Like Idaho, Utah is ramping up conservation efforts to stave off ESA listing of the Greater Sage-Grouse which, according to Governor Gary Herbert, would “have a significantly devastating impact” on the state’s economy, particularly on farmers, ranchers, and the energy industry.[4]  On February 10, 2015, Herbert signed an Executive Order directing state agencies to coordinate implementation of the Utah Sage Grouse Conservation Plan of 2013, which mandates maintaining a minimum average population of the bird on monitored breeding grounds and protecting 10,000 acres of its habitat through incentive-based programs.  The Executive Order in in particular also directs the state’s Division of Oil, Gas and Mining to coordinate with the Division of Wildlife Resources on all regulatory actions proposed within so-called Sage-Grouse Management Areas; these areas provide habitat and breeding ground for 94% of the state’s Sage-Grouse population.

It is not yet clear if these efforts will produce the desired effect and persuade FWS to forgo listing the Greater Sage-Grouse under ESA.  Due to a settlement agreement with environmental groups, the agency has until September 2015 to make that decision.

[1] See Jodi Peterson, New state and fed efforts to protect sage grouse, Mar. 6, 2015, available at https://www.hcn.org/articles/states-struggle-to-keep-sage-grouse-off-the-endangered-list.

[2] IDL, Idaho Department of Lands outlines plan to protect sage grouse habitat, Feb. 17, 2015, available at http://www.idl.idaho.gov/news-media/2015-releases/2-17-2015-idaho-dept-lands-outlines-plan-to-protect-sage-grouse-habitat.pdf.

[3] See IDL, Proposed Greater Sage-Grouse Conservation Plan, Feb. 11, 2015, available at http://www.idl.idaho.gov/sage-grouse/draft-sage-grouse-mgmt-plan_v021115.pdf.

[4] Brett Prettyman, Utah guv directs state agencies to protect sage grouse, Feb. 10, 2015, available at http://www.sltrib.com/news/2164901-155/utah-guv-directs-state-agencies-to.

A Spotlight on Solar Power in Africa

Posted in Africa

The new year may only be a few months old, but 2015 has already ushered in a number of exciting developments in the solar power space in Sub-Saharan Africa.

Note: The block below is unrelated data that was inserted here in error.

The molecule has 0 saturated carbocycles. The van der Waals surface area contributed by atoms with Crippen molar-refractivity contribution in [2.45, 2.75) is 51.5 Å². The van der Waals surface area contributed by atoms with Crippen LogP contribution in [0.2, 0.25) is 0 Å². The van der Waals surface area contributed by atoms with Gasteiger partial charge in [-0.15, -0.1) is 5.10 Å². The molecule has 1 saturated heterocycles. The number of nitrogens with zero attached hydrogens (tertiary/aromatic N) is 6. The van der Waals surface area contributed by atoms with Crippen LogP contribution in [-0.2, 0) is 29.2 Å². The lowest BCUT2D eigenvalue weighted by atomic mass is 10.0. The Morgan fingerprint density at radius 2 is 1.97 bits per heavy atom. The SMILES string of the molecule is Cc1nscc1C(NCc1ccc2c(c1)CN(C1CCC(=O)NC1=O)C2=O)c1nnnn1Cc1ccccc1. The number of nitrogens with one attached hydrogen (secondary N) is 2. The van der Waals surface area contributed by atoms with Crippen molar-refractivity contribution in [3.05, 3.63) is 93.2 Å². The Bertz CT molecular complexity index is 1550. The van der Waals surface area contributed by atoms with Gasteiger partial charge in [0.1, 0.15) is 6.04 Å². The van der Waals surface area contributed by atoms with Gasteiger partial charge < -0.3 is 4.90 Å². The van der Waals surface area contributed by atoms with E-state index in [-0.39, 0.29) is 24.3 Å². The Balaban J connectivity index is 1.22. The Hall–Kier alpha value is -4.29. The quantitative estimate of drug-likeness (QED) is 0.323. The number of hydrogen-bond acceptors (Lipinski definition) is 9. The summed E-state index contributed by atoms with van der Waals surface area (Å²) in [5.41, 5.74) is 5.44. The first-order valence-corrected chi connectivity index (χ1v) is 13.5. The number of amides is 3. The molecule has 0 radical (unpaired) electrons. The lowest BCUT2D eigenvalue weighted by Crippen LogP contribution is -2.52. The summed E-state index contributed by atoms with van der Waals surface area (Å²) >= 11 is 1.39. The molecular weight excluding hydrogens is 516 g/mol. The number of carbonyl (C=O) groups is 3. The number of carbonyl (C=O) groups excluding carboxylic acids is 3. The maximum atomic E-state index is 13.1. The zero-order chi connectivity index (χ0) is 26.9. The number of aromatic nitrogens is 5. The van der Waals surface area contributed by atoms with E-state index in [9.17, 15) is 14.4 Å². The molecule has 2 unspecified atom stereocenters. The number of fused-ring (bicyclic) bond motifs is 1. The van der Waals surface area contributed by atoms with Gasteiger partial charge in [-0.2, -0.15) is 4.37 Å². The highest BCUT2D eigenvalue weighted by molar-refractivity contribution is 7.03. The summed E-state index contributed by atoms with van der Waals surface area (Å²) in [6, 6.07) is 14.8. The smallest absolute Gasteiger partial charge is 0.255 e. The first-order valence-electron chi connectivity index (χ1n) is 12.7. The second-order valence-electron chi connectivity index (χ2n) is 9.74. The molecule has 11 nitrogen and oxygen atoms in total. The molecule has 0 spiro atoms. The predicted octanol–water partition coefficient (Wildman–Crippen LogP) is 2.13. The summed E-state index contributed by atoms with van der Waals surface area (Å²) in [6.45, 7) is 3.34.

Solar projects coming online across the continent and more in the pipeline. Riding the momentum of 2014 in which it brought online the largest photovoltaic (PV) plant in Africa and joined the ranks of the top ten largest markets for utility-scale solar, South Africa last week announced the opening of KaXu Solar One, the country’s first Concentrated Solar Power plant. In Rwanda, Gigawatt Global has completed the construction of the first utility-scale PV plant in the East Africa region. In West Africa, construction is underway at the Nzema solar plant in Ghana, which, with a projected capacity of 155 MW, will be one of the top ten largest PV plants in the world when completed. In addition, Nigeria has signed a Memorandum of Understanding with a South Korean firm to develop a 1 GW solar PV farm. This is the most recent of a series of new agreements to build gigawatts’ worth of utility-scale and distributed generation projects across the country. A number of other countries, including Côte d’Ivoire and Uganda, have also initiated tenders for solar projects.

Policies and programs that facilitate investment. The World Bank recently announced its Scaling Solar initiative, a “one-stop-shop” that consolidates under one window the existing services that the Bank provides its country clients. These services include technical and legal assistance, partial guarantees of private debt, political risk insurance, and competitive financing. The design of Scaling Solar draws in part upon the South African government’s success with its Renewable Energy Independent Power Producer Procurement program, which has successfully promoted competitive and rapid tenders for grid-connected renewable energy in South Africa. Both investors and communities stand to benefit from policies and programs that catalyze further competition and capital for utility-scale solar projects.

Increased attention to distributed energy solutions. With two-thirds of the region’s population not connected to the grid, off-grid solutions are as important as the utility-scale, grid-connected projects. Recognizing the critical need to develop solutions to serve these 600 million people, the IFC invested $4.5 million last month in Off Grid Electric, a “micro-solar leasing” firm that skirts the problem of high up-front installation costs of solar PV by allowing rural customers to pay incrementally for the installation over time. Innovation in financing mechanisms for off-grid solar, such as pay-as-you-go approaches and mobile payment platforms, is being pioneered by companies like M-KOPA Solar, Greenlight Planet, Azuri Technologies, Fenix International, BBOXX, and more. In addition, venture capital and private equity firms are paying increasing attention—and funding—to the off-grid space as well. In the first two months of 2015, they have invested approximately $35 million in off-grid solar tech companies—a solid start to the year, compared with the $64 million invested in all of 2014.

In light of the colossal gap in energy infrastructure in Sub-Saharan Africa, these new investments in utility-scale and distributed solar energy are an encouraging sign of the changes to come in Africa’s power sector.

The Road to Paris 2015: The EU Commits to a 40% Reduction of Greenhouse Gas Emissions as Part of its INDC to the UNFCCC COP 21

Posted in COP21 - The Road to Paris 2015